From garbage trucks to cruise ships, companies are putting iPads and Android tablets to work. Here's what they're learning.
Four months ago, Waste Management outfitted about 20 of its trucks with the 7-inch touch-screen devices, which it loaded with software for route and pickup instructions that it had rewritten to work with tablets. The company was testing whether it could save money and improve performance with off-the-shelf consumer tablets rather than having to use industry-specific, ruggedized devices to replace its paper-based routing process.
Then, the night before the pilot test went live, Waste Management's telecom carrier sent an update to the tablet's Gingerbread Android operating system. The change meant the on-board charging system no longer worked with the tablets, so they would run out of power while crews were on the road.
Having rallied from that setback, Waste Management now has high hopes for the project and will decide later this year whether to use tablets in its 20,000-some trucks.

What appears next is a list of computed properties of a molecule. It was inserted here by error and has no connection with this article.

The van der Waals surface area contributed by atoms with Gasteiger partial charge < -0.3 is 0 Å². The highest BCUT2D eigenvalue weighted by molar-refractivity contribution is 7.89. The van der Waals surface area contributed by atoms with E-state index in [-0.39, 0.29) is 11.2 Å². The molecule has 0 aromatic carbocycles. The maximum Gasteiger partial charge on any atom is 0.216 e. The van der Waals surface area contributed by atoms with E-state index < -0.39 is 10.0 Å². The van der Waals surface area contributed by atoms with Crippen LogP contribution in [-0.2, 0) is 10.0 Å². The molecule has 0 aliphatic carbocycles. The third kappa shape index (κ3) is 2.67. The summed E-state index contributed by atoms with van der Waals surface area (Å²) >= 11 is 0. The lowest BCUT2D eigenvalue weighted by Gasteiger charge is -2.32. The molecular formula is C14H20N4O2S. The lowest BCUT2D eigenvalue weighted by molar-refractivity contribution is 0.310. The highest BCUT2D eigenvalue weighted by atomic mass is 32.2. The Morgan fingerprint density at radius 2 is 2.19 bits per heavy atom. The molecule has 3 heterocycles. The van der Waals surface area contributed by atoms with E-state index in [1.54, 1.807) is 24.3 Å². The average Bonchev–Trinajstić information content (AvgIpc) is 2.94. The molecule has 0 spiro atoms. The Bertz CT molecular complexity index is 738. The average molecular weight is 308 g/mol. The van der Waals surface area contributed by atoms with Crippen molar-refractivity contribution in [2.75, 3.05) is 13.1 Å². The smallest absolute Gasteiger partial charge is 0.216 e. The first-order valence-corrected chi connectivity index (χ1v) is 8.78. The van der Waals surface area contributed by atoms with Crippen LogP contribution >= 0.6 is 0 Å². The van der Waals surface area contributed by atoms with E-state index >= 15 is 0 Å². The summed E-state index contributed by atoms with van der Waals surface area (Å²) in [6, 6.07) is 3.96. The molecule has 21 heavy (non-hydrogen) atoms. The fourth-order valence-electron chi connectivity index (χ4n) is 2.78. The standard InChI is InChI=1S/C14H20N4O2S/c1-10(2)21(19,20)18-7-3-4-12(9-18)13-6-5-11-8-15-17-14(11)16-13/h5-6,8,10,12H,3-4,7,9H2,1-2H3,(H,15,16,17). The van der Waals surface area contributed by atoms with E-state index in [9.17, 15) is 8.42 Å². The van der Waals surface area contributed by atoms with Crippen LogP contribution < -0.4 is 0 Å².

Waste Management's experience is just one example of the hard lessons companies are learning as they take consumer-oriented iPad and Android tablets and put them to work in ways their makers never planned. Tablets are showing up in warehouses, hospitals, cockpits, and boardrooms. They're making sales calls and even being tested on the battlefield. The simple-headed response to the "consumerization of IT" trend is that companies embracing easy-to-use gadgets and software will make IT organizations irrelevant. But early experiences with tablets show that it still takes creative IT work to make these tools do what companies need them to do. Here's what pioneering companies are learning.
People Need Content
Salespeople are often the first to get company-issued tablets, for a few reasons: They're mobile, they're showing stuff to customers, and they need instant-on access.